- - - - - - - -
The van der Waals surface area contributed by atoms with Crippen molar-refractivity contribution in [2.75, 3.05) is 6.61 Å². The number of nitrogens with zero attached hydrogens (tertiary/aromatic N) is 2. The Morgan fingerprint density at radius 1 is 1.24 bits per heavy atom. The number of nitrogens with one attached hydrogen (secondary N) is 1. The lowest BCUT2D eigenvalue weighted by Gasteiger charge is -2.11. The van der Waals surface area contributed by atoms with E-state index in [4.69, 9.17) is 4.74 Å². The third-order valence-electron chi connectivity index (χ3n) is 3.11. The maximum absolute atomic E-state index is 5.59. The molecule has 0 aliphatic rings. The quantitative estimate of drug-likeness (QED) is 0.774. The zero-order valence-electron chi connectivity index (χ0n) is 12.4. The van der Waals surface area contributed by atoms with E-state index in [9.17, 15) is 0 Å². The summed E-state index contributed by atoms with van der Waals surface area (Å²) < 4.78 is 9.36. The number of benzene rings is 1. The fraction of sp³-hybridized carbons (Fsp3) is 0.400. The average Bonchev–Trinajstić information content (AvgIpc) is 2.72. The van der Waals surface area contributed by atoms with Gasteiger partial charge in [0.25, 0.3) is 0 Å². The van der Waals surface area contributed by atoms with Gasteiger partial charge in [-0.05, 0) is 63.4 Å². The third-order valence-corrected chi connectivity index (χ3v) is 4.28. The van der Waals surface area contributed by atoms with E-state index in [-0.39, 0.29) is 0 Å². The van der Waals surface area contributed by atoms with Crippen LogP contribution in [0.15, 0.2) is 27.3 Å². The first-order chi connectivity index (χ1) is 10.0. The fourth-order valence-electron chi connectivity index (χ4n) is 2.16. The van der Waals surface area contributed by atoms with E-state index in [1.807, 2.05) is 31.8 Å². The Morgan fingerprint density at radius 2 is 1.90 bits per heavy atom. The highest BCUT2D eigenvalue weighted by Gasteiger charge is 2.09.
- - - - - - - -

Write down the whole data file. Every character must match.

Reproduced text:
The van der Waals surface area contributed by atoms with Crippen molar-refractivity contribution in [2.75, 3.05) is 6.61 Å². The number of nitrogens with zero attached hydrogens (tertiary/aromatic N) is 2. The Morgan fingerprint density at radius 1 is 1.24 bits per heavy atom. The number of nitrogens with one attached hydrogen (secondary N) is 1. The lowest BCUT2D eigenvalue weighted by Gasteiger charge is -2.11. The van der Waals surface area contributed by atoms with E-state index in [4.69, 9.17) is 4.74 Å². The third-order valence-electron chi connectivity index (χ3n) is 3.11. The maximum absolute atomic E-state index is 5.59. The molecule has 0 aliphatic rings. The quantitative estimate of drug-likeness (QED) is 0.774. The zero-order valence-electron chi connectivity index (χ0n) is 12.4. The van der Waals surface area contributed by atoms with E-state index in [9.17, 15) is 0 Å². The summed E-state index contributed by atoms with van der Waals surface area (Å²) < 4.78 is 9.36. The number of benzene rings is 1. The fraction of sp³-hybridized carbons (Fsp3) is 0.400. The average Bonchev–Trinajstić information content (AvgIpc) is 2.72. The van der Waals surface area contributed by atoms with Gasteiger partial charge in [0.25, 0.3) is 0 Å². The van der Waals surface area contributed by atoms with Gasteiger partial charge in [-0.05, 0) is 63.4 Å². The third-order valence-corrected chi connectivity index (χ3v) is 4.28. The van der Waals surface area contributed by atoms with E-state index in [-0.39, 0.29) is 0 Å². The van der Waals surface area contributed by atoms with Crippen LogP contribution in [0.15, 0.2) is 27.3 Å². The first-order chi connectivity index (χ1) is 10.0. The fourth-order valence-electron chi connectivity index (χ4n) is 2.16. The van der Waals surface area contributed by atoms with E-state index in [1.807, 2.05) is 31.8 Å². The Morgan fingerprint density at radius 2 is 1.90 bits per heavy atom. The highest BCUT2D eigenvalue weighted by Gasteiger charge is 2.09.